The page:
Recent news out of Tallahassee found that Volusia’s venerated Stetson University is the only local private institution that wasn’t tapped for a public handout in Governor Rick Scott’s proposed budget.
Look, I get it.
Daytona State College is a publicly funded, community-based school that offers a lot of opportunities for local kids.
In my view, we need more regional state colleges and technical schools that provide the advanced training and trade skills that Florida’s service-based economy desperately needs.
And the evidence is increasingly clear that Bethune-Cookman University has been financially fleeced by a combination of greed and mismanagement – and they desperately need a cash infusion as they struggle to right the ship.
But why would the State of Florida throw $3-million taxpayer dollars at Embry-Riddle Aeronautical University?
Like everything else at ERAU – from the Taj Mahal administration building to a two-hole privy – the recipient of public funds is named after some rich guy.
In this case, the “Gaetz Aerospace Institute” – a concurrent-enrollment program for high school students – is named in honor of political hack and former Florida Senator Don Gaetz, a Niceville Republican who co-founded VITAS Healthcare Corp.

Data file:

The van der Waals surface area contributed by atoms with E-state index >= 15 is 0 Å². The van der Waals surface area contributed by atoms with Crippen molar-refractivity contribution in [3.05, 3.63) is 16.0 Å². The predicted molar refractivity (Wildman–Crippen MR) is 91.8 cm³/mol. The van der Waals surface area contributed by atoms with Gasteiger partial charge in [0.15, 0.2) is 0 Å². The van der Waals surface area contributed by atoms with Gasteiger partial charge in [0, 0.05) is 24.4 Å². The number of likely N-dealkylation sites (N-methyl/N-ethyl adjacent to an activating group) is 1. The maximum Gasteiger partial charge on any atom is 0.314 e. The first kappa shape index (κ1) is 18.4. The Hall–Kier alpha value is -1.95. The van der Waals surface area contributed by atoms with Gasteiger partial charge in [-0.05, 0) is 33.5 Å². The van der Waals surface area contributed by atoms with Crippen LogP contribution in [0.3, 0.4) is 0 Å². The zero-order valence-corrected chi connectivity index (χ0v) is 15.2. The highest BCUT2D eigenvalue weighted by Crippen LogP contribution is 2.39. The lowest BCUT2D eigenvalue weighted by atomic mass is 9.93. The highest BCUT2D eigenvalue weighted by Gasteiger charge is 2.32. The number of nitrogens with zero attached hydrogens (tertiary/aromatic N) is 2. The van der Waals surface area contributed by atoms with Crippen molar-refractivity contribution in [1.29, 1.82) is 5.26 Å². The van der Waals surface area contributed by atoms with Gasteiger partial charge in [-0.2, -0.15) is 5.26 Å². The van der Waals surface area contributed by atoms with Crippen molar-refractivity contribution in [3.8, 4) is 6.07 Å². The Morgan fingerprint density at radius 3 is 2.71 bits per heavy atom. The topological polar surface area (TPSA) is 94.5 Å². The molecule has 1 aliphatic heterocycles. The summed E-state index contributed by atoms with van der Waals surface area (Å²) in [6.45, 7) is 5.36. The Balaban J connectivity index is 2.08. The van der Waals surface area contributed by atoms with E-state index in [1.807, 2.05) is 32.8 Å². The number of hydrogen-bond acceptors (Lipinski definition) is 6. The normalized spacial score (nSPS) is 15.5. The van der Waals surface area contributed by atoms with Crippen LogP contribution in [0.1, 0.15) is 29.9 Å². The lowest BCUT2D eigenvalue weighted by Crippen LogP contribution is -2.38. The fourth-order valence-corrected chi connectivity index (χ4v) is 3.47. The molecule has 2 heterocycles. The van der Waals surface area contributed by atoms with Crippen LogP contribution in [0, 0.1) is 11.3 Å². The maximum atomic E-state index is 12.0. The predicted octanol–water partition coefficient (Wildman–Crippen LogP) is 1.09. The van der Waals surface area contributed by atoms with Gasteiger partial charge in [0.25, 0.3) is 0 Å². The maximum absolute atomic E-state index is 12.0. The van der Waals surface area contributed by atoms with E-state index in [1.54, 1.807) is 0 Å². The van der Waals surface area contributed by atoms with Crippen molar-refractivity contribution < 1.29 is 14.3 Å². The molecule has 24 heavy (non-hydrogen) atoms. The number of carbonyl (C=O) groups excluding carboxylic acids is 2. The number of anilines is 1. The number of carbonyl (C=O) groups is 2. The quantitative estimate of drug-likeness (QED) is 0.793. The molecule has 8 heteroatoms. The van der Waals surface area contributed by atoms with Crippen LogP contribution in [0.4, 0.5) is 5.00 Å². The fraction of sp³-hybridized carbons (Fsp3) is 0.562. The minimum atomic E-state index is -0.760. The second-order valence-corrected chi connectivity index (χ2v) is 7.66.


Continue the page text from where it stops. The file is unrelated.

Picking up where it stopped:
The fact is, with a published net worth topping $25-million, Mr. Gaetz could fund the program single-handedly.
And since it bears his name, he damn well should.
I’m almost positive that’s the way it’s supposed to work. Otherwise, we would call it the “Tax Weary Floridian’s Aerospace Institute.”
But in typical fashion, the university relies on the tax-strapped citizens of Florida to pony-up $3-million.
In my view, rather than do the heavy-lifting of building an endowment and partnering with aerospace industry leaders for research and programmatic funding – ERAU continues to follow the popular modus operandi of its esteemed leader – Mortenza “Mori” Hosseini – the uber-wealthy president of mega-developer ICI Homes and undisputed High Panjandrum of Political Power – to repeatedly demand public funds to support the operations and infrastructure of a private enterprise.
When you factor in the millions in tax dollars ERAU has wrung from federal, state and local coffers for the “Micaplex” and other internal projects – not to mention Volusia County’s sale of public land to the private university for half its appraised value – and you get the idea that the Board of Trustees are far more interested in using Mr. Hosseini’s considerable clout to loot the public treasury, rather than encourage lasting private investment in our Harvard of the Sky.
Perhaps the powers that be at Embry-Riddle Aeronautical University should take a lesson from Stetson University – and other private institutions of higher learning who are committed to institutional self-sufficiency.
In my view, that requires strategic vision – and a willingness to embrace transparency and accountability – virtues that are sorely lacking in ERAU’s current leadership.